Colorado Secretary of State Jena Griswold on Tuesday appointed Mesa County Treasurer Sheila Reiner to oversee the county’s upcoming elections and established a three-person commission to assist Reiner.
The commission will include state Rep. Janice Rich, R-Grand Junction, Ouray County Clerk and Recorder Michelle Nauer, a Republican, and former Secretary of State Bernie Buescher, a Democrat.
The appointments come after Griswold, a Democrat, decided Monday that she couldn’t trust Tina Peters, the Republican clerk and recorder in Mesa County, to oversee the Nov. 2 contest. Peters is under investigation by the Secretary of State’s Office and local prosecutors after voting equipment passwords and a copy of voting equipment hard drives were leaked.
The FBI said Tuesday that it, too, had joined the investigation.
“The FBI is working with the 21st Judicial District Attorney’s Office on the forensic review and analysis of county voting systems to determine if there was a potential federal criminal violation,” said Courtney Bernal, a spokeswoman for the FBI’s Denver division.
CNN first reported the FBI’s involvement in the case.
Griswold said in a written statement that “the people of Mesa County deserve safe and secure elections.”
“I am confident that with these appointments, voters in Mesa will be able to exercise their constitutional right to have their voices heard in our democracy,” the statement said. “As secretary of state, my top priority is to ensure all election security protocols are followed and to safeguard Coloradans’ right to vote and we will continue to conduct the business required of our office to provide oversight, to ensure the integrity of the state’s elections.”
Matt Crane, who leads the Colorado County Clerks Association, said his organization supports the move.
“While unusual, this important step of placing a top-notch election expert in the office will ensure a safe and secure election is conducted for the citizens of Mesa County,” Crane, a Republican and a former Arapahoe County clerk and recorder, said in a written statement.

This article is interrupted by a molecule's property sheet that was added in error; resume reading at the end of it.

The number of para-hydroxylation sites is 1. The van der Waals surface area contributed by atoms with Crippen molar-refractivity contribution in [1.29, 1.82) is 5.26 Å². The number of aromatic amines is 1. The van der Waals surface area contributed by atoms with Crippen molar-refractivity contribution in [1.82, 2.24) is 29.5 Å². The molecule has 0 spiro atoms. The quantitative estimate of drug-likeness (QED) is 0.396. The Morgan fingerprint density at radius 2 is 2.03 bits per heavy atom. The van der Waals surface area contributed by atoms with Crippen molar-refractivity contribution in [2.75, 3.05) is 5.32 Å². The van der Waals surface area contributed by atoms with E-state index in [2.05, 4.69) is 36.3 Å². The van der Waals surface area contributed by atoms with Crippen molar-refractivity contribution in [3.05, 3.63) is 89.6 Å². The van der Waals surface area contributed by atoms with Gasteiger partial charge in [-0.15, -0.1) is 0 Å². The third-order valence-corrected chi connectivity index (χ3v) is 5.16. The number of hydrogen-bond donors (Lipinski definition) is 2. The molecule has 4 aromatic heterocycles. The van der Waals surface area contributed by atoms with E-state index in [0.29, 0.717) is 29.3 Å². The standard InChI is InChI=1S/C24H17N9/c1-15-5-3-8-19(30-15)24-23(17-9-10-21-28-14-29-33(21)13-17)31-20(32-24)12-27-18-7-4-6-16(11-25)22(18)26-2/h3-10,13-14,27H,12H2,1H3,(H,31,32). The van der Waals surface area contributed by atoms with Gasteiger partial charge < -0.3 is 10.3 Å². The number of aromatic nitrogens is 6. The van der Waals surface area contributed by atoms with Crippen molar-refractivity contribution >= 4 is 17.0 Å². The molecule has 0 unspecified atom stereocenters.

Mesa County’s commissioners disagree with Griswold’s decision. “Our position is she is out of her lane. This is our territory, not her territory,” Commissioner Scott McInnis said Tuesday night.
The commissioners want to decide who will oversee the upcoming election instead of Peters. 9News reports they’d like to pick Wayne Williams, the Republican former secretary of state who is currently serving as a city councilman in Colorado Springs.
Peters has not returned Colorado Sun messages seeking comment on the situation. She said last week at a conference in South Dakota held by MyPillow CEO Mike Lindell, an ally of President Donald Trump who has made baseless claims about last year’s presidential election being fraudulent, that she is being persecuted.
Despite the leaked passwords and hard drive copies, Griswold and other Colorado elections experts do not believe the state’s voting systems are compromised.
The leaked passwords were specific to Mesa County and the U.S. Cyber Security and Infrastructure Security Agency, housed within the U.S. Department of Homeland Security, reviewed the leaked hard drive copies and determined they do not present a risk.
Griswold already ordered Mesa County to scrap its election equipment. It must pay for and set up new voting equipment by Aug. 31 to be used for the Nov. 2 election.